From one end of the scale to the other: The relative influence of shared and distinct factors in disordered eating and weight status

Thumbnail Image



Journal Title

Journal ISSN

Volume Title


University of New Brunswick


The purpose of this thesis was three-fold: (a) examining the relation between psychosocial and psychopathological factors in body dissatisfaction, restricting eating, excessive exercise, purging, and binge eating; (b) investigating if there are distinct groups of disordered eating patterns that underlie underweight, normal weight, overweight, and obesity; and (c) assessing the role of psychological flexibility in eating pathology. Negative emotionality, impulsivity, perfectionism, stress, pressure from peers and media, and depressive symptoms predicted body dissatisfaction. Extraversion, conscientiousness, impulsivity, perfectionism, peer pressure, and symptoms of borderline personality disorder, obsessive-compulsive personality disorder, depression, and anxiety predicted restricting eating. Extraversion, conscientiousness, impulsivity, perfectionism, stress, peer pressure, and depressive and anxiety symptoms predicted excessive exercise. Agreeableness, open-mindedness, impulsivity, stress, peer pressure, and obsessive compulsive personality disorder symptoms predicted purging. Negative emotionality, agreeableness, impulsivity, stress, pressure from family and media, and depressive symptoms predicted binge eating. Obese participants reported higher body dissatisfaction, binge eating, negative emotionality, open-mindedness, pressure from family, and depressive and anxiety symptoms. Underweight participants indicated higher restricting eating and lower pressure from the media. Since diminished psychological flexibility was associated with higher disordered eating, acceptance and commitment therapy may mitigate disordered eating, which in turn may improve unhealthy weight.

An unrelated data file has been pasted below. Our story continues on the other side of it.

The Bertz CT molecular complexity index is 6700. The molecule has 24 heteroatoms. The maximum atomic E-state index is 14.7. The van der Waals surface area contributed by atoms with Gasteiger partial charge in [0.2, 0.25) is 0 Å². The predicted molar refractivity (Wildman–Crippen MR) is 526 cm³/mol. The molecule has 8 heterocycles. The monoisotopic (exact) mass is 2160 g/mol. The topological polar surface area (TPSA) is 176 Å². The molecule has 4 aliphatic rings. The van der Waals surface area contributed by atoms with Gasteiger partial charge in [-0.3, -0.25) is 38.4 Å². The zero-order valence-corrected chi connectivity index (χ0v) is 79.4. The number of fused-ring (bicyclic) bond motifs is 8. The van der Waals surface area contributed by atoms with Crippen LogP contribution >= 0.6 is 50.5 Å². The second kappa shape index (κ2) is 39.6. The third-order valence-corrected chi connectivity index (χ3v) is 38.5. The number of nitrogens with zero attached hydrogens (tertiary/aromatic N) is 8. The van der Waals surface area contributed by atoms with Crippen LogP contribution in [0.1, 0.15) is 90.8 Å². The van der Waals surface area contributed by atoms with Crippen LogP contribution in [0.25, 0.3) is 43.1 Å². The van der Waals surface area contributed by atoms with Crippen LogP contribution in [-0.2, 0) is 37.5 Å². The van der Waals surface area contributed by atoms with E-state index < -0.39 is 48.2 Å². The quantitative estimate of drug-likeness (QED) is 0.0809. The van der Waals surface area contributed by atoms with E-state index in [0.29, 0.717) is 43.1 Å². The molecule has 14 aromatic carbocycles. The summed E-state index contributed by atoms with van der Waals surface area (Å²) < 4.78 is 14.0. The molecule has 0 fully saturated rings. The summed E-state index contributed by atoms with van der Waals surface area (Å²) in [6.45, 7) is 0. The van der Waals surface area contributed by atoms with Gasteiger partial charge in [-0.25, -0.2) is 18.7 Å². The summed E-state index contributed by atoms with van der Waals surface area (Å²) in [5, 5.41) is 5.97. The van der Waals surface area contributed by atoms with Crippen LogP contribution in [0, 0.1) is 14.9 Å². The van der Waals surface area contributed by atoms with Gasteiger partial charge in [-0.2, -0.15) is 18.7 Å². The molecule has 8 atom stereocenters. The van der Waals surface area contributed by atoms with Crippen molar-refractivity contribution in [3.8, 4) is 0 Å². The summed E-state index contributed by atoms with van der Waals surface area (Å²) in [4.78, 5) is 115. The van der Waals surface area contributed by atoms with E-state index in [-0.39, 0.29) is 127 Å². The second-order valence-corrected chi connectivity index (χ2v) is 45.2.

SOCIAL SCIENCES::Social sciences::Psychology